Chapter 44 Notes from Sense and Sensibility

This section contains 657 words
(approx. 3 pages at 300 words per page)
Get the premium Sense and Sensibility Book Notes

Sense and Sensibility Chapter 44

Elinor, horrified at seeing the man who had treated her sister and her family so terribly, first tries to send him away. But Willoughby begs her to stay and listen to him. He came because he heard of Marianne's illness, and could not bear to have her die thinking him so cruel. He is relieved to hear Marianne is out of danger, but he still wants to explain himself. Elinor reluctantly agrees.

Willoughby tells Elinor he only came to Norland with the hope of passing the time pleasantly. He had not the intention, nor the desire to fall in love:

"Careless of her happiness, thinking only of my own amusement, giving way to feelings which he had always been too much in the habit of indulging, I endeavored, by every means in my power, to make myself pleasing to her, without any design of returning her affections." Chapter 44, pg. 271

Elinor can barely stand to hear this, but Willoughby presses her to let him continue. He blames this behavior on money--such a necessity to him that he could not even think of marrying Marianne, whose fortune is so small. In his vanity, he encouraged her affection, he flirted, but it was selfish. He did fall in love with her, but he held back from asking her to marry him, embarrassed at his debt. He finally decided, one night, to ask her to marry him the next morning. In the few hours before then, Mrs. Smith heard (probably from the Colonel) about his conduct with Miss Williams, and she told him he must either marry the girl or she would disinherit him. Willoughby tries to defend himself, insisting that Miss Williams was not the innocent, or he the libertine. It is not that simple, but Elinor does not like his indifference toward the girl. Willoughby insists he did not leave her, but that he simply forgot to give her his address, which is a rather unconvincing excuse. Mrs. Smith was not forgiving, and when Willoughby found himself disowned, he knew that he could not marry Marianne. He was more afraid of having no money than of having no love.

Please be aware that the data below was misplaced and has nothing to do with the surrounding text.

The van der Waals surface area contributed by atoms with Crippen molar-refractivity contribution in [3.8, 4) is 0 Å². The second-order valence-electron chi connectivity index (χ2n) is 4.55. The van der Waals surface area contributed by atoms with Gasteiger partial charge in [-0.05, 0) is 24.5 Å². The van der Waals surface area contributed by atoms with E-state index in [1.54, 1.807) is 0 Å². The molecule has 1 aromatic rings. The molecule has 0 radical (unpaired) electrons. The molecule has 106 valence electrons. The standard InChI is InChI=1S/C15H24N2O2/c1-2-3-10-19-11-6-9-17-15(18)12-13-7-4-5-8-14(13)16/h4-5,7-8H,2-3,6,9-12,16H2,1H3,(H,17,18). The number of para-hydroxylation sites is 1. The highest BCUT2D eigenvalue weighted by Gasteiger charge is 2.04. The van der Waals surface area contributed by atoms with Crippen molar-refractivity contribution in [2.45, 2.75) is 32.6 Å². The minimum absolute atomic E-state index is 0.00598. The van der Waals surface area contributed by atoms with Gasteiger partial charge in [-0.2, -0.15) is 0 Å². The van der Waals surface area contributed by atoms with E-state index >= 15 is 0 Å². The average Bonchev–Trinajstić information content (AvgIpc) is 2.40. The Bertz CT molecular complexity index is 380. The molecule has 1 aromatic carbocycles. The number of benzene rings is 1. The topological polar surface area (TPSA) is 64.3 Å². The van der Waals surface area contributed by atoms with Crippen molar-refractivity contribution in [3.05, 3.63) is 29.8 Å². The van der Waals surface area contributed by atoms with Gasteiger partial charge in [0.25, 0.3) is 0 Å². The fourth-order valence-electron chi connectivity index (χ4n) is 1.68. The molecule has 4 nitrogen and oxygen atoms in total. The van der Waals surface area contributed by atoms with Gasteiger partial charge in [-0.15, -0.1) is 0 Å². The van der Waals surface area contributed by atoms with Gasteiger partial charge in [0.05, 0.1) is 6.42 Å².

Topic Tracking: Money 21
Topic Tracking: Romance 23

Willoughby tells Elinor how painful it was to leave Marianne, and Devonshire, but he felt he had no choice. Elinor, though feeling compassionate, is anxious for him to go. Willoughby asks her if she saw his letter to Marianne. He felt himself unable to answer any of Marianne's letters, whose tender tone reminded him of all the love and promises he had tried to forget. He felt guilty, remembering their love, but his marriage to Miss Grey was already arranged. He did his best to avoid she and Elinor, even waiting for them to leave the house before he visited. The meeting with Marianne at the party was torture. She looked so lovely, and he felt horrible for his behavior. Miss Grey was watching, and when Marianne's final letter arrived at breakfast the next morning, she snatched it and read it. Jealous, she wrote Willoughby's reply, and made him copy it into his own hand before sending it. Willoughby performed the cruel act, afraid of losing Miss Grey's favor, and her money.

Topic Tracking: Money 22

Willoughby complains of having no choice, but Elinor insists that his fault is his own. Still in love with Marianne, he begs Elinor to repeat what he has said to her. Since he heard from Sir John about Marianne's illness, he has been unable to think of anything except setting things right with the woman he still loves.

Topic Tracking: Money 23

Before leaving, Willoughby asks Elinor if she thinks him a better person than she did before. She answers yes and she forgives him. Willoughby tells her he fears daily the news of Marianne's marriage, for knowing someone else has her (especially if it is the Colonel), will be worst of all. With this said, he leaves.

Sense and Sensibility from BookRags. (c)2020 BookRags, Inc. All rights reserved.